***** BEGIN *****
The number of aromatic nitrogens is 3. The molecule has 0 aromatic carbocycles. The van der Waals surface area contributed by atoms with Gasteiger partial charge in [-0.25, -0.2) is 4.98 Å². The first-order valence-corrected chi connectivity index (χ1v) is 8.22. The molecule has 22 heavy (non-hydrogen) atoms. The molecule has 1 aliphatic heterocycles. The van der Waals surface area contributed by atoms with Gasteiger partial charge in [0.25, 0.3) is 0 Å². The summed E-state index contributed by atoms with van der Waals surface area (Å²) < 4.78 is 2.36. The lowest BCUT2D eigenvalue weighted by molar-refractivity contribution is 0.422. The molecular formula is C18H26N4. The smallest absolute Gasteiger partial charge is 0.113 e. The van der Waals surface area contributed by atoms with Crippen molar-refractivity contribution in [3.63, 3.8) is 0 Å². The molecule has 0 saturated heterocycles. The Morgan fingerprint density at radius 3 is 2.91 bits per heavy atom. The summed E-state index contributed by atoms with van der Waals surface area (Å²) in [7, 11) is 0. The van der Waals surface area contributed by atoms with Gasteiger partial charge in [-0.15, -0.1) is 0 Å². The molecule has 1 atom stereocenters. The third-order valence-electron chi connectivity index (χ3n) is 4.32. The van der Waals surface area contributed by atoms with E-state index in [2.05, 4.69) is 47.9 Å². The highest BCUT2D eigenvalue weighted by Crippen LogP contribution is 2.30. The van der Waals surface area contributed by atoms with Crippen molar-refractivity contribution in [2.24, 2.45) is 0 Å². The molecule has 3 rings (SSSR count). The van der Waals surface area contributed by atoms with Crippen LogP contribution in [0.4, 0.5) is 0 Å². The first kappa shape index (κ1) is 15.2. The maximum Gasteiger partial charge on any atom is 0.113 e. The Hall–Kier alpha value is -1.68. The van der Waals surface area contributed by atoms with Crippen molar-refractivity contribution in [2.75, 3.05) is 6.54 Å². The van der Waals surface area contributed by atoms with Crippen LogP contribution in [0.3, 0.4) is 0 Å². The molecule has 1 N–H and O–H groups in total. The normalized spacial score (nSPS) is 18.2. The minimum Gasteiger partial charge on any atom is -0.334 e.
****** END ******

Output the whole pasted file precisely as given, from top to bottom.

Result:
The number of aromatic nitrogens is 3. The molecule has 0 aromatic carbocycles. The van der Waals surface area contributed by atoms with Gasteiger partial charge in [-0.25, -0.2) is 4.98 Å². The first-order valence-corrected chi connectivity index (χ1v) is 8.22. The molecule has 22 heavy (non-hydrogen) atoms. The molecule has 1 aliphatic heterocycles. The van der Waals surface area contributed by atoms with Gasteiger partial charge in [0.25, 0.3) is 0 Å². The summed E-state index contributed by atoms with van der Waals surface area (Å²) < 4.78 is 2.36. The lowest BCUT2D eigenvalue weighted by molar-refractivity contribution is 0.422. The molecular formula is C18H26N4. The smallest absolute Gasteiger partial charge is 0.113 e. The van der Waals surface area contributed by atoms with Crippen molar-refractivity contribution in [3.63, 3.8) is 0 Å². The molecule has 0 saturated heterocycles. The Morgan fingerprint density at radius 3 is 2.91 bits per heavy atom. The summed E-state index contributed by atoms with van der Waals surface area (Å²) in [7, 11) is 0. The van der Waals surface area contributed by atoms with Gasteiger partial charge in [-0.15, -0.1) is 0 Å². The molecule has 1 atom stereocenters. The third-order valence-electron chi connectivity index (χ3n) is 4.32. The van der Waals surface area contributed by atoms with E-state index in [2.05, 4.69) is 47.9 Å². The highest BCUT2D eigenvalue weighted by Crippen LogP contribution is 2.30. The van der Waals surface area contributed by atoms with Crippen molar-refractivity contribution in [2.24, 2.45) is 0 Å². The molecule has 3 rings (SSSR count). The van der Waals surface area contributed by atoms with Crippen LogP contribution in [0.4, 0.5) is 0 Å². The first kappa shape index (κ1) is 15.2. The maximum Gasteiger partial charge on any atom is 0.113 e. The Hall–Kier alpha value is -1.68. The van der Waals surface area contributed by atoms with Crippen molar-refractivity contribution in [2.75, 3.05) is 6.54 Å². The van der Waals surface area contributed by atoms with Crippen LogP contribution in [0.3, 0.4) is 0 Å². The molecule has 1 N–H and O–H groups in total. The normalized spacial score (nSPS) is 18.2. The minimum Gasteiger partial charge on any atom is -0.334 e.